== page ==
I sure don't deny an increasing chaotic weather regime. I only question its overall severity and consequences.

Barring a runaway event (which IPCC-5 and myself find highly unlikely) these hurricanes, droughts, floods etc are of little importance, nothing compared to runaway human population growth and resource depletion. And will most certainly be mitigated by a homeostatic Earth Mother and peak oil.
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Re: The Drought Thread Pt. 4

Unread postby GHung » Tue 29 Nov 2016, 16:57:24

pstarr wrote:
Newfie wrote:I think the salient point is the increasing frequency and severity of drought. Which, if I am correct, is not to be denied.

I sure don't deny an increasing chaotic weather regime. I only question its overall severity and consequences.

Barring a runaway event (which IPCC-5 and myself find highly unlikely) these hurricanes, droughts, floods etc are of little importance, nothing compared to runaway human population growth and resource depletion. And will most certainly be mitigated by a homeostatic Earth Mother and peak oil.


Redneck drought? What's that?
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Re: The Drought Thread Pt. 4

Unread postby pstarr » Tue 29 Nov 2016, 16:59:35

Isn't the current killa' drought hysteria in the American Southeast?
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Re: The Drought Thread Pt. 4

Unread postby rockdoc123 » Tue 29 Nov 2016, 17:21:02

I think the salient point is the increasing frequency and severity of drought. Which, if I am correct, is not to be denied.


this is from the IPCC SREX report of 2012 on extreme events:

There is not enough evidence at present to suggest high confidence in observed trends in dryness due to lack of direct observations, some geographical inconsistencies in the trends, and some dependencies of inferred trends on the index choice. There is medium confidence that since the 1950s some regions of the world have experienced more intense and longer droughts (e.g., southern Europe, west Africa) but also opposite trends exist in other regions (e.g., central North America, northwestern Australia).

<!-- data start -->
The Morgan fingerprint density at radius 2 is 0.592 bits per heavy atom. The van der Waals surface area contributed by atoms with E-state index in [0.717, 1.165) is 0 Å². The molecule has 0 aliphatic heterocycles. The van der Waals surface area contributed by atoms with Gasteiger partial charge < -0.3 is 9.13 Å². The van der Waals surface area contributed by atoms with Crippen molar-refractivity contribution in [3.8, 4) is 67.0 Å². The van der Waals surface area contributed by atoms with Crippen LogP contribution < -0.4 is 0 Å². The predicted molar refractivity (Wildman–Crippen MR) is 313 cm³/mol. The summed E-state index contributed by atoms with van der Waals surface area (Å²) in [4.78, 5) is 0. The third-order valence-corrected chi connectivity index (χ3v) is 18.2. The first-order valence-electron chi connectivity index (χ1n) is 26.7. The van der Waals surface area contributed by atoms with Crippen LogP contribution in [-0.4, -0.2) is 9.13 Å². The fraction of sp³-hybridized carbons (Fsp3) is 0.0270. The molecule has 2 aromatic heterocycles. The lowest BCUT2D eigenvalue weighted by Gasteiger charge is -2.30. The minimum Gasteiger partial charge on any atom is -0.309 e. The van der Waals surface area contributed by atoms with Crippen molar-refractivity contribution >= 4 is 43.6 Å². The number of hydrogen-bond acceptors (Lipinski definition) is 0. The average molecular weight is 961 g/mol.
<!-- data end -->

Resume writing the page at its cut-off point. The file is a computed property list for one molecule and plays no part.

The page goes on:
the US data for the following plot can be found at NOAA under their drought discussion, the Canadian data is from Environment Canada. Not much of a recognizable trend here.
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Re: The Drought Thread Pt. 4

Unread postby GHung » Tue 29 Nov 2016, 17:21:34

pstarr wrote:Isn't the current killa' drought hysteria in the American Southeast?


Oh,, I figured you were talking about N. California. Sorry. I've been all over the world and I've never met a greater assemblage of classless white trash utterly devoid of anything that could be considered as culture or character as I did when I lived in N. California and the Pacific Northwest. They don't even have anything that could be called an accent. I figured that must be it. The most bland fucking group of people I've ever known; like living among plain stale oatmeal. Even their music is grungy depression-infused waste, for the most part. It's no wonder they have to grow good weed and eat mushrooms; hoping to develop something like a personality.
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Re: The Drought Thread Pt. 4

Unread postby pstarr » Tue 29 Nov 2016, 17:26:15

Yeah, excess mary jane does deaden the senses. But good for business. If so, why would the Republicans hate it so much? Sounds like them :razz: :twisted: 8)
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Re: The Drought Thread Pt. 4

Unread postby GoghGoner » Wed 30 Nov 2016, 08:09:35

pstarr wrote:
Newfie wrote:I think the salient point is the increasing frequency and severity of drought. Which, if I am correct, is not to be denied.

I sure don't deny an increasing chaotic weather regime. I only question its overall severity and consequences.